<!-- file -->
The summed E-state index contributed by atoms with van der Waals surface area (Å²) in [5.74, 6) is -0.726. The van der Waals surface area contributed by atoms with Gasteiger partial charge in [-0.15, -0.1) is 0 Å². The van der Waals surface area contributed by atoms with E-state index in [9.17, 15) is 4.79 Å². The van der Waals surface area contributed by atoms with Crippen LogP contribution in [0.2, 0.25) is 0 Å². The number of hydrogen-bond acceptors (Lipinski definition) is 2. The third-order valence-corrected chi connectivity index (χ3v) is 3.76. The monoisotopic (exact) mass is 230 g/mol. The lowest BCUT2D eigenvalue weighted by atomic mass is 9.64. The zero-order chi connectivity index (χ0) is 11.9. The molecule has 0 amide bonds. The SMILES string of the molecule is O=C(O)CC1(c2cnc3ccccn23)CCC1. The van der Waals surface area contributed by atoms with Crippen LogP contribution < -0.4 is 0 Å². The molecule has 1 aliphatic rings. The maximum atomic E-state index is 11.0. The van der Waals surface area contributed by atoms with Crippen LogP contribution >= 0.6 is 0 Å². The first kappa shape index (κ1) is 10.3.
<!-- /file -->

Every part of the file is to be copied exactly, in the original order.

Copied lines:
The summed E-state index contributed by atoms with van der Waals surface area (Å²) in [5.74, 6) is -0.726. The van der Waals surface area contributed by atoms with Gasteiger partial charge in [-0.15, -0.1) is 0 Å². The van der Waals surface area contributed by atoms with E-state index in [9.17, 15) is 4.79 Å². The van der Waals surface area contributed by atoms with Crippen LogP contribution in [0.2, 0.25) is 0 Å². The number of hydrogen-bond acceptors (Lipinski definition) is 2. The third-order valence-corrected chi connectivity index (χ3v) is 3.76. The monoisotopic (exact) mass is 230 g/mol. The lowest BCUT2D eigenvalue weighted by atomic mass is 9.64. The zero-order chi connectivity index (χ0) is 11.9. The molecule has 0 amide bonds. The SMILES string of the molecule is O=C(O)CC1(c2cnc3ccccn23)CCC1. The van der Waals surface area contributed by atoms with Crippen LogP contribution < -0.4 is 0 Å². The molecule has 1 aliphatic rings. The maximum atomic E-state index is 11.0. The van der Waals surface area contributed by atoms with Crippen LogP contribution >= 0.6 is 0 Å². The first kappa shape index (κ1) is 10.3.